Sorry that I haven’t written in a while. It has been a bit of a rough period. As you’re about to read.

I have discussed before what happens when we change the rules for our dogs, but the truth is, we don’t have to change anything: life is always changing. A few months ago, we started noticing some changes in Sirius Black’s behavior. He was no longer reacting to, or even seeming to notice, wildlife along our walks, unless it crossed directly in front of us. He also showed some hesitancy on walks, above what could be expected from the hot weather. He also had accidents in the house at times when he never would have normally. We had no reason to particularly link these behavior changes, and, at first, we didn’t.

chair in foreground with water bowl in background
A pulled out kitchen chair is not something I would have thought of as a threat.

Then, about two weeks ago, he started walking into things. This wasn’t just an enthusiastic dog who wasn’t watching where he was going. He was walking straight into trees. He was stopping at open doors and walking into closed ones. If we left a chair pulled out at the kitchen table, he would walk into it trying to reach the waterbowl.

It only took a few of these incidents to tell us something was seriously wrong. At (approximately) eight years old, Sirius was young for age-related eye issues. We weren’t observing significant behavioral changes other than vision loss. Our vet did outline several medical issues that could cause vision loss, although most would have shown other symptoms that weren’t present either in casual observation or after a veterinary exam. Basic blood tests and some special exams also came back normal.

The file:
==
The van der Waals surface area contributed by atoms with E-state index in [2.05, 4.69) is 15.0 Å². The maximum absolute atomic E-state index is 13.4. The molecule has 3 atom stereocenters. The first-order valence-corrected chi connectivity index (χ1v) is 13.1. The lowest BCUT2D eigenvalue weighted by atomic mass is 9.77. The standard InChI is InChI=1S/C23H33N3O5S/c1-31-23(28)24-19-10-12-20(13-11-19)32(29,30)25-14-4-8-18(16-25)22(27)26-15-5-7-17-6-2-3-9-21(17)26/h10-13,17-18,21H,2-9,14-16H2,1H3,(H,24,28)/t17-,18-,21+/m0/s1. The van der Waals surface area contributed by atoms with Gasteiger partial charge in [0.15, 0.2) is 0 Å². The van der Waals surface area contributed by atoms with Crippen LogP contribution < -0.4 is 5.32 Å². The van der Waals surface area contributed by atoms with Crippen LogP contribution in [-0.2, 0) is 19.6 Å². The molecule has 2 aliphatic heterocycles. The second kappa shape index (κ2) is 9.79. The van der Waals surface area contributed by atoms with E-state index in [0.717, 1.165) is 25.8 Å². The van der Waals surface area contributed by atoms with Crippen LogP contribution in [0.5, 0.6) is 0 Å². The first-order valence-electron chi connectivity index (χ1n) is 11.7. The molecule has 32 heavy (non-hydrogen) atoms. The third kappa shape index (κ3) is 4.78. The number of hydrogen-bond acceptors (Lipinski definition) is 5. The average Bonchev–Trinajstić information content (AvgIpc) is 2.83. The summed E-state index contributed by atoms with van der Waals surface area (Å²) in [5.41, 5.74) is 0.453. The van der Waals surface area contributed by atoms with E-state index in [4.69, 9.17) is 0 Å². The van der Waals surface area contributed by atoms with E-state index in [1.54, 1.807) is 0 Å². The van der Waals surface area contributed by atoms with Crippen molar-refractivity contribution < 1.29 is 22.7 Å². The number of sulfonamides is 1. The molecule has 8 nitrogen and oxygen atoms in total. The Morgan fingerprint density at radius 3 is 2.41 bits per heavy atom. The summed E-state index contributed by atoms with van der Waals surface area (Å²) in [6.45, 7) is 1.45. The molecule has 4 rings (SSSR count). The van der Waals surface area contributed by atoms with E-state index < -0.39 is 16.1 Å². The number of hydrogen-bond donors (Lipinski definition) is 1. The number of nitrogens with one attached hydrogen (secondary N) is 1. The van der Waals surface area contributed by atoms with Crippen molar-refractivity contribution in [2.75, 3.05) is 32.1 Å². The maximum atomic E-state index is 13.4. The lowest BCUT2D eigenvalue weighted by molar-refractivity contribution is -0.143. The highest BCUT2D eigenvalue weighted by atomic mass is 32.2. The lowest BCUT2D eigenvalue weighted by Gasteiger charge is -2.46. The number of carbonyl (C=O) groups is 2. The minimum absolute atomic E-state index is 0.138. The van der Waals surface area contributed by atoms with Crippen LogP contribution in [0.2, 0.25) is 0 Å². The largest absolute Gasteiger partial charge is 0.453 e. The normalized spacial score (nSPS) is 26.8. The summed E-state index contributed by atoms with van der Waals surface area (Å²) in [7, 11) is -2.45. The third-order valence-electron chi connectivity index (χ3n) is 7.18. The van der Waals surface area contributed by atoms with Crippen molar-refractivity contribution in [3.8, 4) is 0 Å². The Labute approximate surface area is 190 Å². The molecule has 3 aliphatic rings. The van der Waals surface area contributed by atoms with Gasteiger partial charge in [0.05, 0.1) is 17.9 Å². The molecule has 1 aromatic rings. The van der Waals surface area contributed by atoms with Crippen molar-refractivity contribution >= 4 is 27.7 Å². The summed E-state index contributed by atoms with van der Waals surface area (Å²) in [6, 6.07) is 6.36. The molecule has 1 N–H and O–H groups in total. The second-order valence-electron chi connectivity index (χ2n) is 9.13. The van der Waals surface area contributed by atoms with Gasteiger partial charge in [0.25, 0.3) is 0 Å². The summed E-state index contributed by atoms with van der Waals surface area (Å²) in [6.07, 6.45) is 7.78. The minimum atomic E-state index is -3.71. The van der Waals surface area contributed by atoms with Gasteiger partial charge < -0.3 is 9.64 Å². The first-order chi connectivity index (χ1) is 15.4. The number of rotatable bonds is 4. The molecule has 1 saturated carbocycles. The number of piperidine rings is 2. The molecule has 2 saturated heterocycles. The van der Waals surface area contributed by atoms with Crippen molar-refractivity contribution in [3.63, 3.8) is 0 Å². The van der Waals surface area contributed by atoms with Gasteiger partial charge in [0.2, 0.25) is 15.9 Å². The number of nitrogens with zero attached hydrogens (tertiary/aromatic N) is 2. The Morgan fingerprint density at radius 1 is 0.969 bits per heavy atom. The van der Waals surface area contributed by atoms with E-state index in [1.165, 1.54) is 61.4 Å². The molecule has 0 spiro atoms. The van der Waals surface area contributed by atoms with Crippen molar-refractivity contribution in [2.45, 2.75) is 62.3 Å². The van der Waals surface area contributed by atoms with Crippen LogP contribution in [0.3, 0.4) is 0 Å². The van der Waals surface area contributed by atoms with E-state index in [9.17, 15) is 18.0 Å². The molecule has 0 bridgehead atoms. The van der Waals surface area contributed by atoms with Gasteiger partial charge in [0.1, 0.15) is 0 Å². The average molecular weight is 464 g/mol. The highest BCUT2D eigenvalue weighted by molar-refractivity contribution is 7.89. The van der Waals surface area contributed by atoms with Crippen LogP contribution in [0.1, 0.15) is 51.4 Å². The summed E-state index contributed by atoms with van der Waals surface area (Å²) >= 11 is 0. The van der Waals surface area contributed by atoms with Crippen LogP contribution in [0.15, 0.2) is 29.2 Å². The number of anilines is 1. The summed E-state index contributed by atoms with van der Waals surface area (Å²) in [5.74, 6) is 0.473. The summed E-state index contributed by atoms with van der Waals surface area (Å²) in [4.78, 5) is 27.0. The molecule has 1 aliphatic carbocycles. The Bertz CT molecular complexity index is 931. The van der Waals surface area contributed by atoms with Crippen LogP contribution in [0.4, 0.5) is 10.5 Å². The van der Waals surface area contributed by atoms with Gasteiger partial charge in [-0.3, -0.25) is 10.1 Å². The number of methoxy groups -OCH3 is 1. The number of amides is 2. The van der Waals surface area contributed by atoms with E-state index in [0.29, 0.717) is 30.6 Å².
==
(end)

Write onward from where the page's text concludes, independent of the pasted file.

Yesterday, we took our next step: a visit to the veterinary opthamologist. After another exam, the vet recommended an ERG test. Not to get too technical, the results of that test came back indicative of Sudden Acquired Retinal Degeneration Syndrome (SARDS). This means that Sirius has sudden and irreversible vision loss.

There are no known causes or treatments for SARDS. It generally affects middle aged to senior dogs. Pure and mixed breed dogs are susceptible, although the opthamologist told us she typically sees it in smaller dogs. The excessive water intake (and food intake) can be seen with the onset of the condition, although they often settle down within several months to a year.

This diagnosis isn’t anything we are happy about, although it is better than the worst case scenarios we had been told to prepare for. Also, now that we have a likely diagnosis, we can take next steps forward. I know there will be a lot of changes we need to make to our house and routine, and we have only started to make them. My previous experience with dogs with low vision is around older dogs who have correspondingly lower activity levels, not with middle aged herding breed dogs. I anticipate you will be reading a lot about this process in the next several months and years.

Have personal experience with SARDS or other canine vision loss? Share your experiences in the comments.

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